On narrow roads a single gate was often used, these could be operated by a mechanism in an adjacent signal box, by a crossing keeper walking each gate in turn or (in remote areas) by the train crew. The example shown below was close by a small station on a double tracked line and was (I elieve) hand operated as there was no signal box close by. Where the road was narrow and the railway line was single track the gate itself could be quite small, but that is still twice as wide as a typical farm gate. Single gate crossings were used on minor roads, more so in the country than the town. These single gate crossings could be replaced by a single lifting barrier, either a 'half barrier' across one lane of the road or (as shown here) a full barrier that extends right across the road.

Fig___ Single gate and single barrier crossing

Sketch of single gate and single barrier crossing

At busy crossings and in built up areas it is normal to install two pairs of lifting barriers which form a complete barrier across the road. As these block the road and might trap an unwary motorist or pedestrian they are usually remotely operated from a signal box or control centre. These are usually some distance away and at my local station there is a tall post mounted next to the track with a pair of TV cameras to allow the signalman to see the crossing. When open there is no barrier across the railway so again cattle grids are required to either side of the crossing. The example shown below is the current double-barrier set at Hale, south of Manchester. Sketches showing the earler swinging gates used at this location in 1910 and in the 1960s can be seen in Appendix 5 - Hale Station.

Fig___ Double barrier crossing

Photo of double barrier crossing at Hale in 2005

When the barriers reach across the whole road they normally have a 'skirt' of metal rods suspended below them to stop children and dogs running under the barrier getting onto the line. When the barriers are raised these fold back under gravity to lie close to the barrier and are difficult to see.

Fig___ Drop-down 'skirt' on barrier crossing
Photo of double barrier crossing with 'skirt'

Replacing the older gated crossings has proved a long slow business and even at the end of the 1980's there were still a lot of the old manually operated swinging gate crossings in use. In places where road and/or rail traffic was high British Rail and local corporations and councils have worked together building road over-bridges to eliminate the level crossing entirely.

By the mid 1990's there were over four hundred half-barrier crossings in use and about three hundred full-barrier remote controlled crossings. In more remote locations no barriers are used but a set of warning lights is provided. At locations where crossing may be occupied for some time (for example cattle may be herded across the line) a telephone is provided, linked to the local signal box or control centre, so people can check the line will remain clear. There are nearly a thousand of these un-gated crossings equipped with lights and a telephone but there are another four and a half thousand un-gated crossings on the system with only a warning sign. Most of these are in built up industrial areas, docks and the like.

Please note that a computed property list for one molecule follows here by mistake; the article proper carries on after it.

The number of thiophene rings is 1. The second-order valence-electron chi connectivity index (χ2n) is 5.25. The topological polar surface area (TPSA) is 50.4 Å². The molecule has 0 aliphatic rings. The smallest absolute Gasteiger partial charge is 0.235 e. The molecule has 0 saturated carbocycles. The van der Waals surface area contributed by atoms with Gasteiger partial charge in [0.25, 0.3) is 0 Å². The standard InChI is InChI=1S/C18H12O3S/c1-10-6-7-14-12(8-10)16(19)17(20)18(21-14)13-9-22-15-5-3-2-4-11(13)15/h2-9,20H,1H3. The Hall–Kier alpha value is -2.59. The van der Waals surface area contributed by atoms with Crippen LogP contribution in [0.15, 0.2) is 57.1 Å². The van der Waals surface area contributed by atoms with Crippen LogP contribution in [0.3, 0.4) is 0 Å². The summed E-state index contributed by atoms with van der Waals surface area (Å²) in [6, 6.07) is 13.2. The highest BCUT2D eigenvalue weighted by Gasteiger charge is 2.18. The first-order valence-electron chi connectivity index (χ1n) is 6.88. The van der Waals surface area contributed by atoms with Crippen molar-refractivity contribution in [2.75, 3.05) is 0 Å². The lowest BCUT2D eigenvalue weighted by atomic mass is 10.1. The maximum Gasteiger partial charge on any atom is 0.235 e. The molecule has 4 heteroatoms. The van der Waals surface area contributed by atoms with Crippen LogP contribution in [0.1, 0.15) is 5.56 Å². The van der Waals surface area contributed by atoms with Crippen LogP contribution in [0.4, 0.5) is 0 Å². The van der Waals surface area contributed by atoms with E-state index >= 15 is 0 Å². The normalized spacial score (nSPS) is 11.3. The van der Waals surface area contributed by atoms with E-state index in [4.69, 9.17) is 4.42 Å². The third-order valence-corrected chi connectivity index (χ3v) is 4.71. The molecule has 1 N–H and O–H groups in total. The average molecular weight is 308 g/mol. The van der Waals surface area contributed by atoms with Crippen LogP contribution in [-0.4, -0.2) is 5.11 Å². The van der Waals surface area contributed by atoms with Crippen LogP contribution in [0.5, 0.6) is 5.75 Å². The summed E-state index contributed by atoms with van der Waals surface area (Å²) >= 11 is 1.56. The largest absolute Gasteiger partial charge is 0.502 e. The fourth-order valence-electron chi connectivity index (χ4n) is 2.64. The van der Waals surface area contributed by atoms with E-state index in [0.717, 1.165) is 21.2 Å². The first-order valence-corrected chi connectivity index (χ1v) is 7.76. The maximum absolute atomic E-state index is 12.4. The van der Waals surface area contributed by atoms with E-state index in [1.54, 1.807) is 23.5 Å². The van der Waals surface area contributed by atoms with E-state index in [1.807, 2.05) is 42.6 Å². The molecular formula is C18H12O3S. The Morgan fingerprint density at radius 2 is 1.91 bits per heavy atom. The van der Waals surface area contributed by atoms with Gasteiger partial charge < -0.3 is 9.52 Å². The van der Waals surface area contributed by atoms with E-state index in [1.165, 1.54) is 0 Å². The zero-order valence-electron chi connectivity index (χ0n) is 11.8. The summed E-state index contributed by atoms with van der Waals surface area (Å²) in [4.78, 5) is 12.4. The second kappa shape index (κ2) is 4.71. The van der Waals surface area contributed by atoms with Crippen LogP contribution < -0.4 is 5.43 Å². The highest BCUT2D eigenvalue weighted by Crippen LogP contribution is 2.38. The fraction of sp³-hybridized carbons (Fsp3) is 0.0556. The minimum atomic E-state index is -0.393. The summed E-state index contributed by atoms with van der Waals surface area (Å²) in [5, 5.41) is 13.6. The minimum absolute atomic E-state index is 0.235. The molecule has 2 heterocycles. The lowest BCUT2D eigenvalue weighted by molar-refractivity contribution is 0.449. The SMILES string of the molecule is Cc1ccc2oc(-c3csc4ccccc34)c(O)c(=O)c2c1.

The 1845 Act required all railway company property to be safely fenced off but this did not apply to private sidings. In dock areas and large industrial estates there were often railway lines crossing roads with no gates, lights or other mechanical aids. There would be a sign (usually BEWARE TRAINS CROSSING) and the railway or industrial staff would provide a man with a red flag to stop the traffic when a train was crossing. This man would ride on the front steps of the loco which was usually travelling slowly in these areas.

Similarly where a siding from the railway crossed a road in to a factory the normal practice was to have a gate across the railway access and another across the entrance to the factory but the track between was often unprotected. My local town gas works in Altrincham was some distance from the railway station but was connected by a line laid in the middle of the road from the railway coal yard to the works. There was a gate across the entrance to the railway yard with another at the gas works and the rakes of coal, coke and tar wagons were hauled up the road by gas company locomotives. They had a small steam railway saddle tank engine and an unreliable diesel shunting loco but the job was often done by a steam road lorry also owned by the works.

One oddity on the Altrincham line is at Deansgate Junction signal box (which controls the diverging line to Skelton Junction and now operates the signals on the Chester line through Altrincham and Hale), in the 1930s when the line was electrified there was quite a lot of industry in the area, hence a number of large lorries with even larger loads were expected to use the level crossing. To prevent people hitting the wires the simple expedient adopted was to run a cable across the road on each side from which were suspended a number of cow bells. Non of the other level corssings on the line have had these (at least since the later 1960s) and to date I have traced no formal explanation or other location equipped with these bells.

Fig___ Cow bells still in place at a barrier crossing in 2007
Photo of Cow bells still in place at a barrier crossing in 2007